Wharton Esherick is known as one of the pioneering craftspeople of the 20th century. He elevated furniture to an art level creating his own unique style of furniture, sculpture, wood prints, architecture etc. His work is seen as the beginning of what is known as studio furniture now, finely crafted typically functional expressive furniture. His beautiful, completely hand detailed home and studio are open for tours in the Valley Forge area.
A large beloved Poplar tree that stood next to his studio had to be taken down. The Esherick Museum gave the tree new life by giving the kiln dried lumber to 42 artists. It was great to see such of a variety of work from one tree, a complete spectrum from traditional furniture to sculpture.
making the piece :
My first idea was to make a large see-saw so I asked for two flitches (rough slabs of wood) . During this time period I was doing a bunch of experimental carvings incorporating concepts from anatomy, jazz/improvisation and composition, science, nature, love, silliness, dreams, abstract, fractals, math, spirituality, graffiti etc....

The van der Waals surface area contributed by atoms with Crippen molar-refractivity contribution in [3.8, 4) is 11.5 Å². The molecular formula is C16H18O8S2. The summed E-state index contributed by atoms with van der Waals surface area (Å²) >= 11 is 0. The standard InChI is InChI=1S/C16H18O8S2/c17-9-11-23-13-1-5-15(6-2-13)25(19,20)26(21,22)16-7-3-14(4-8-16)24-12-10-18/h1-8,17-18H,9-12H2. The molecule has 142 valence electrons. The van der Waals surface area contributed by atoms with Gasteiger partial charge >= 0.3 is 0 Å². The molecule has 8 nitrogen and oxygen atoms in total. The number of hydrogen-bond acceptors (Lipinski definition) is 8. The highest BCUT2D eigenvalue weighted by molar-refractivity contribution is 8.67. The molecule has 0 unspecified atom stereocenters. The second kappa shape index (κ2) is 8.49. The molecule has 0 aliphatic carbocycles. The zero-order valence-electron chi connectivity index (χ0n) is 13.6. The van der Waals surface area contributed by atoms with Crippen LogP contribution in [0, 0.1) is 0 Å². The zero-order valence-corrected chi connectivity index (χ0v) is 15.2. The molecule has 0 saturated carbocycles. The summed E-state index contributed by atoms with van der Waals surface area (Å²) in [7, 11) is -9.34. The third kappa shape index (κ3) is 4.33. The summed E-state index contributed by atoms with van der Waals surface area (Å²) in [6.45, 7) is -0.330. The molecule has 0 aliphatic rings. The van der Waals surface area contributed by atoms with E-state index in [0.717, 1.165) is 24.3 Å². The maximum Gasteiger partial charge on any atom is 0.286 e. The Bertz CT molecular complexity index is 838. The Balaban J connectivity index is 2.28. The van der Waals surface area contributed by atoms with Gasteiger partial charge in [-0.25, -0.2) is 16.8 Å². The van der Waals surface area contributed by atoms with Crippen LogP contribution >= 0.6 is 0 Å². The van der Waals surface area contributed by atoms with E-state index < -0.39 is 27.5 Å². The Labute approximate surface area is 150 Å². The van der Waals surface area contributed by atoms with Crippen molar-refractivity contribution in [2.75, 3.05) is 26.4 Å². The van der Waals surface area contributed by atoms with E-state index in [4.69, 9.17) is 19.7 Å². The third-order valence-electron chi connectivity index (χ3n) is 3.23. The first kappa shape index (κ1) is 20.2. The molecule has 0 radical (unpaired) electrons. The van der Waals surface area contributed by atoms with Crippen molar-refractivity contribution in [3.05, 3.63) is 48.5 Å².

The more I thought about the piece the more I wanted to do a large experimental wall relief.
Early on in the sketching process I came up with the title "to love is to save" which gave me a design direction.
Love is such an immense power source that seems to get lost in the day to day thing. It is very easy to forget purpose in life but I do feel it's important to use our power of love more often than we probably do.
to love is to save tells the story of life ... the protective pulse, energy, celebration, fertility, unity, creation, existence, home, comfort and the afterlife.
I was fortunate to have Ben Schachter lend his song A Giant Among Us to the time lapse and can't imagine anything in it's place when I watch the video. The song is full of twists and turns, power and flow.
It was the largest piece I worked on at 5 foot 8 inches by 21 inches.